A man stands in a grassland on Martha's Vineyard, on the left side the grass is brown, on the right, it is green.
A Committed Steward: Mike Whittemore, land steward for TNC in Massachusetts, stands between native sandplain grassland that is under restoration (to his right) and former agricultural land. © James Miller/TNC

Stories in Massachusetts

Restoring Imperiled Grasslands on Martha's Vineyard

The Island is one of the last remaining strongholds of sandplain grasslands, an important habitat for rare species.

On a warm morning in July, eight volunteers came to The Nature Conservancy’s Bamford Preserve to plant butterflyweed, a native wildflower. Under the guidance of Martha’s Vineyard-based Land Steward Mike Whittemore, the volunteers picked up trowels, pin flags and trays of butterflyweed plugs to plant. The breeze coming off the ocean rippled through the grasses as the volunteers spread out and got to work.

The planting is part of TNC’s larger effort to protect, restore and expand sandplain grassland ecosystems across their range, increasing biodiversity and securing resilient lands in the face of climate change. The habitat supports many rare plant and animal species but is becoming increasingly rare around the world—Martha’s Vineyard is one of the last remaining strongholds.

Restoring a Unique Habitat Saving some of the last remaining sandplain grassland habitats in the world on Martha's Vineyard through native grass and wildflower plantings, controlled burns and conservation partnerships.

A History of Conservation on Martha's Vineyard

Over the past 35 years, TNC has helped protect more than 1,500 acres of land on Martha’s Vineyard, with a focus on conserving, managing and expanding coastal plain heathland and grassland habitat. Securing these resilient lands will protect rare plants in the face of climate change, as coastal sand- and silt-based habitats are especially vulnerable. Management of these systems also maintains historical open landscapes and reduces fire risk for Island communities.

TNC is an authority on coastal plain heathland and grassland research and co-founded the Sandplain Grassland Network, a project that pulled together scientists and land managers across the Northeast to create a guidebook for implementing innovative restoration to save this habitat. In 2019, we were awarded a $25,900 grant from the Massachusetts Division of Fisheries and Wildlife with the town of Edgartown to expand and manage Bamford Preserve and nearby high-quality grassland at Katama Plains.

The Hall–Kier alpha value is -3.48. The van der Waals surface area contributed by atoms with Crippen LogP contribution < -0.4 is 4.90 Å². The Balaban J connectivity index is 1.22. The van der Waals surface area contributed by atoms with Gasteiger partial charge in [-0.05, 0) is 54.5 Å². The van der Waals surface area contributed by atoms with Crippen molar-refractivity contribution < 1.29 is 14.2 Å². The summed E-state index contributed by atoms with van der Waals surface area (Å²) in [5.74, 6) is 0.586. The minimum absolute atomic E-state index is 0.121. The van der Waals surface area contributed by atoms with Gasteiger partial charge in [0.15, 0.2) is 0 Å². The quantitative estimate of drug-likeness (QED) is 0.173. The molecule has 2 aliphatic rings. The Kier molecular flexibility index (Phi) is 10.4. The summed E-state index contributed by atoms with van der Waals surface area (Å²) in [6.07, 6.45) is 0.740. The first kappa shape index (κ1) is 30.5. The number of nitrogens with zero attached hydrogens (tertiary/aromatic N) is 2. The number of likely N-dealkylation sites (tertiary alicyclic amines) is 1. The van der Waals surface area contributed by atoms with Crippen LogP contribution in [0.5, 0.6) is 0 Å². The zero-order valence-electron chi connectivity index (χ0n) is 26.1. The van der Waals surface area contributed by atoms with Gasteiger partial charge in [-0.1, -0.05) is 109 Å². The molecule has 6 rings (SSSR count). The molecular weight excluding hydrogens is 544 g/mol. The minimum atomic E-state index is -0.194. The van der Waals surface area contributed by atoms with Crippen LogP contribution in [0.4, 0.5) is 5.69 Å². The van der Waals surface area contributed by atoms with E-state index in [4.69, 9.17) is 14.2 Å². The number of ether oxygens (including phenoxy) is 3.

Planting Native Species at Bamford Preserve

The 60-acre Bamford Preserve in Edgartown was once a thriving sandplain grassland before it was converted for agriculture. TNC purchased it in 2007—in the largest land deal on the Island by monetary value—and has been working to restore it for the last 14 years by planting native species like little bluestem grass, butterflyweed and more, while managing the land through mowing and prescribed fire. Beginning in 2007, TNC and the Marine Biological Laboratory in Woods Hole conducted research on the best restoration practices for the site. Now, we’re applying what we learned. 

“Since acquiring the land, we have planted hundreds of pounds of native grass seed at Bamford Preserve. Our efforts are beginning to show—the grasses filled in the landscape this year,” says Whittemore. “It’s exciting to see that the research that TNC and partners have done over the years through the Sandplain Grassland Network is supporting our success.”

Three people kneel in the grass planting seedlings, with trees and blue skies in the background.
Volunteer Power Volunteers help plant butterflyweed at Bamford Preserve in July 2021, as part of the second phase of restoring the sandplain grassland habitat. © Loren Dowd/TNC
Close up of four clusters of small orange flowers with grasses and leaves in the background. An orange and black butterfly is perched on one cluster.
Planting Wildflowers Butterflyweed a native wildflower to sandplain grasslands on Martha's Vineyard and supports pollinators and other species. © Loren Dowd/TNC

Summer 2021 marked the second phase of restoration after planting grasses: planting wildflowers. They not only provide pops of color and diversify the landscape, they support native pollinators like monarch butterflies, as well as meadowlarks and many other species. Thanks to the hard work of volunteers and seedlings from Polly Hill Arboretum, 1,000 butterflyweed plugs are now planted along two edges of the Preserve.

Sustaining the Grassland

Over the next few years, these native grass and wildflower species will put down roots and spread across the landscape. However, sandplain grasslands require constant management to recover and persist. To remove the non-native species, Whittemore will conduct regular mowing, as well as controlled burns.